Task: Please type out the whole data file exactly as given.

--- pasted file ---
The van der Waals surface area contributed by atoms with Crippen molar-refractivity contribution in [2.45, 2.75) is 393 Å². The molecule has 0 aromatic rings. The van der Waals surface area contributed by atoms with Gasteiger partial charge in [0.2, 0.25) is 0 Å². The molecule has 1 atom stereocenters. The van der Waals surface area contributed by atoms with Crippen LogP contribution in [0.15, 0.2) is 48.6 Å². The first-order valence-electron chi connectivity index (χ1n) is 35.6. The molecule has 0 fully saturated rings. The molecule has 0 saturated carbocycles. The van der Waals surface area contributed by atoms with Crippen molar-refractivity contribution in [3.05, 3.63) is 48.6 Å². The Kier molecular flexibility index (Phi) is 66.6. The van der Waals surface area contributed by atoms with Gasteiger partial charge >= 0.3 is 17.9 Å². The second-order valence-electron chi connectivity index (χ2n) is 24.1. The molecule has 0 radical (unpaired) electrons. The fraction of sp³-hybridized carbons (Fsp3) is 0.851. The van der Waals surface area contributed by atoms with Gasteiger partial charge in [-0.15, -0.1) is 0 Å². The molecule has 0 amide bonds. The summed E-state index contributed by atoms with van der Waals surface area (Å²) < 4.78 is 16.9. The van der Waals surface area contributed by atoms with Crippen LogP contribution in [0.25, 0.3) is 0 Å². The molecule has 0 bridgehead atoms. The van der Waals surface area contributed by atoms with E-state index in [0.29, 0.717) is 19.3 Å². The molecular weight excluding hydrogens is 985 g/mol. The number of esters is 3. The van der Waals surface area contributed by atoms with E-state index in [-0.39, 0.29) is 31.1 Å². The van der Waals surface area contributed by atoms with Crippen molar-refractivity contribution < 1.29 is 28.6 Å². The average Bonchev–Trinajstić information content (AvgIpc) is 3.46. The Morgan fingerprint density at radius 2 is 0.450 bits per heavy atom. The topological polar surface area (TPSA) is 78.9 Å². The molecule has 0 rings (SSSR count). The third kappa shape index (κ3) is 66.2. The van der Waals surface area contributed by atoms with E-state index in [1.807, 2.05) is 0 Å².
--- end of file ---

The van der Waals surface area contributed by atoms with Crippen molar-refractivity contribution in [2.45, 2.75) is 393 Å². The molecule has 0 aromatic rings. The van der Waals surface area contributed by atoms with Gasteiger partial charge in [0.2, 0.25) is 0 Å². The molecule has 1 atom stereocenters. The van der Waals surface area contributed by atoms with Crippen LogP contribution in [0.15, 0.2) is 48.6 Å². The first-order valence-electron chi connectivity index (χ1n) is 35.6. The molecule has 0 fully saturated rings. The molecule has 0 saturated carbocycles. The van der Waals surface area contributed by atoms with Crippen molar-refractivity contribution in [3.05, 3.63) is 48.6 Å². The Kier molecular flexibility index (Phi) is 66.6. The van der Waals surface area contributed by atoms with Gasteiger partial charge >= 0.3 is 17.9 Å². The second-order valence-electron chi connectivity index (χ2n) is 24.1. The molecule has 0 radical (unpaired) electrons. The fraction of sp³-hybridized carbons (Fsp3) is 0.851. The van der Waals surface area contributed by atoms with Gasteiger partial charge in [-0.15, -0.1) is 0 Å². The molecule has 0 amide bonds. The summed E-state index contributed by atoms with van der Waals surface area (Å²) < 4.78 is 16.9. The van der Waals surface area contributed by atoms with Crippen LogP contribution in [0.25, 0.3) is 0 Å². The molecule has 0 bridgehead atoms. The van der Waals surface area contributed by atoms with E-state index in [0.29, 0.717) is 19.3 Å². The molecular weight excluding hydrogens is 985 g/mol. The number of esters is 3. The van der Waals surface area contributed by atoms with E-state index in [-0.39, 0.29) is 31.1 Å². The van der Waals surface area contributed by atoms with Crippen molar-refractivity contribution < 1.29 is 28.6 Å². The average Bonchev–Trinajstić information content (AvgIpc) is 3.46. The Morgan fingerprint density at radius 2 is 0.450 bits per heavy atom. The topological polar surface area (TPSA) is 78.9 Å². The molecule has 0 rings (SSSR count). The third kappa shape index (κ3) is 66.2. The van der Waals surface area contributed by atoms with E-state index in [1.807, 2.05) is 0 Å².